Back in 2009, when we at the Union for International Cancer Control (UICC) joined the International Diabetes Federation and the World Heart Federation in forming the NCD Alliance, the motivation for us was the fact that the 2005 cancer resolution had disappeared from the global discourse. “What - there is already a cancer resolution?” I hear you ask.
Yes, WHA58.22 Cancer prevention and control said all the right things and was approved at the World Health Assembly in 2005. UICC shaped the World Cancer Declaration around the building blocks of this document, but attention faded rapidly. In fact, WHA58.22 only gets a cursory mention in the World Health Organization’s Global Action Plan for the Prevention and Control of Non-Communicable Diseases 2013-2020 (GAP), which puts forward the target of a 25% reduction in non-communicable disease (NCD) mortality by 2025.
So needless to say, UICC’s spirits have been buoyed by the adoption of an updated cancer resolution at the recent World Health Assembly. Furthermore, we are confident, and working hard to ensure that it will not be another ‘paper tiger’, disappeared from the global discourse. Rather, it will grow teeth through national action for impact in the lead up to 2025 and beyond.
Firstly, incidence and mortality projections from the International Agency for Research on Cancer (IARC) are no longer theoretical. Total cancer deaths have grown from 8.2 million in 2012 to 8.8 million in 2015, with a rise in incidence from 14.1 million to 15.2 million in the same short time span. Already 70% of these cancer deaths are occurring in low- and middle-income countries, and the number of new cases is expected to rise by about 70% over the next two decades. All governments are therefore aware they have a cancer problem but are struggling to choose the right path toward sustainable impact against the mix of over one hundred disease types and sub-types that we call ‘cancer’.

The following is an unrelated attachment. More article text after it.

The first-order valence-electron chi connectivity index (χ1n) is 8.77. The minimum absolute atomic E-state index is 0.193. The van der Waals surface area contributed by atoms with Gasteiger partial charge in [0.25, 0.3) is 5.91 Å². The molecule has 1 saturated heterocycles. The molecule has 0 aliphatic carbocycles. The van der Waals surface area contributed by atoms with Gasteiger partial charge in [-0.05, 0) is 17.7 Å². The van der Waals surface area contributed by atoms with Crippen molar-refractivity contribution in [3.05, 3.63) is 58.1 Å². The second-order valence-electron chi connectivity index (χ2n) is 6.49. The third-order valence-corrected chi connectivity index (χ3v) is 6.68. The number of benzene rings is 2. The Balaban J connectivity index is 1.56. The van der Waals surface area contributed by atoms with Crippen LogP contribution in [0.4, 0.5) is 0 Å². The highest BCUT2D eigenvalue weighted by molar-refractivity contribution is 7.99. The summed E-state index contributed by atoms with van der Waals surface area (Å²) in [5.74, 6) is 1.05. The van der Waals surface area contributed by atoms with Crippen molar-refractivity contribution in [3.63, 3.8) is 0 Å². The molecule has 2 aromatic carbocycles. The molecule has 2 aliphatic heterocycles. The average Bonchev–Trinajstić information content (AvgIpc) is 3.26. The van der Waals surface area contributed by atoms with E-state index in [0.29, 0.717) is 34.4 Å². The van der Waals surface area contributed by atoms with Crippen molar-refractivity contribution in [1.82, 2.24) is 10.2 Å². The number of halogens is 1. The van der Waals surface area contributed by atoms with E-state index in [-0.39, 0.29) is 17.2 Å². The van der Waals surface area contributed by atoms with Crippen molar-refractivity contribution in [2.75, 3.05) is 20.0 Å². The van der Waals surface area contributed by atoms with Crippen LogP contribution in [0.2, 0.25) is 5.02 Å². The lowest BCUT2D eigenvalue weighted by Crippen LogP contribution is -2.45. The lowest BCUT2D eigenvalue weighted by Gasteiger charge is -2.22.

Secondly, Member States have been calling for global action alongside UICC. Health systems strengthening was seen as key for NCDs in the 2011 United Nations Political Declaration, but we have not seen this get full attention in either the GAP or the Global Monitoring Framework. In particular, the economic impact of inaction was very much in the minds of countries representing all regions of the globe, setting out the path to a resolution in May 2017 (Malaysia, Zambia, Kuwait, Jordan, Honduras and Spain).
Our side event in 2016 focused on the health systems response for cancer, recognizing that prevention policy would only have impact if populations could first see that cancer can be treated and cared for. At the end of this session, Member States called for the cancer resolution and UICC followed with a call to action at our 2016 World Cancer Leaders’ Summit in Paris in November.
It was with the support of these Member States that the resolution was formally added as an agenda item at the WHO Executive Board Meeting in January 2017, following a WHO progress report. The discussion of the resolution in January was a major milestone.
Twenty-five Member States made supporting statements and emphasized how a resolution would help drive their own national plans and 12 NGOs in official relations made statements.
Under the excellent chairmanship provided by Malta and the leadership taken by Canada to take forward to drafting activities, we ended the January Executive Board with a largely finalized text, the challenging discussion of how to address the rising cost of cancer medicines being one area where there was still need for debate.
Taking discussions back to Geneva, the missions of the Netherlands, Colombia, Jordan, Luxembourg, Morocco, Pakistan and Zambia, among others, were instrumental in navigating dialogues and drafting to ensure timely consensus and approval in May. We applaud incorporation of text on populations that need special attention, such as children and adolescents, text on evidence-based cancer management, a focus on multidisciplinary collaboration and training at all levels of healthcare as well as the emphasis on scale up highlighting quality of care, cost-effective treatments, with an update to the Appendix 3 of the GAP, and equity to leave no one behind.
Thirdly, and finally, we have seen the collective effort behind the successful adoption of the cancer resolution at this year’s World Health Assembly. WHO, Member States and civil society leadership was central to its quick adoption. UICC’s 1,000-strong and growing membership organisations are ready partners to governments. We made a collective commitment at the 2016 World Cancer Leaders’ Summit so this paper tiger has already drawn its claws, ready for action.
Now, it is time to drive national policies and implementation to reduce cancer incidence and drive the levers for improved patient outcomes in terms of equity of access to and quality of early detection and diagnosis, optimal treatment and care for impact on 2025 and 2030 targets.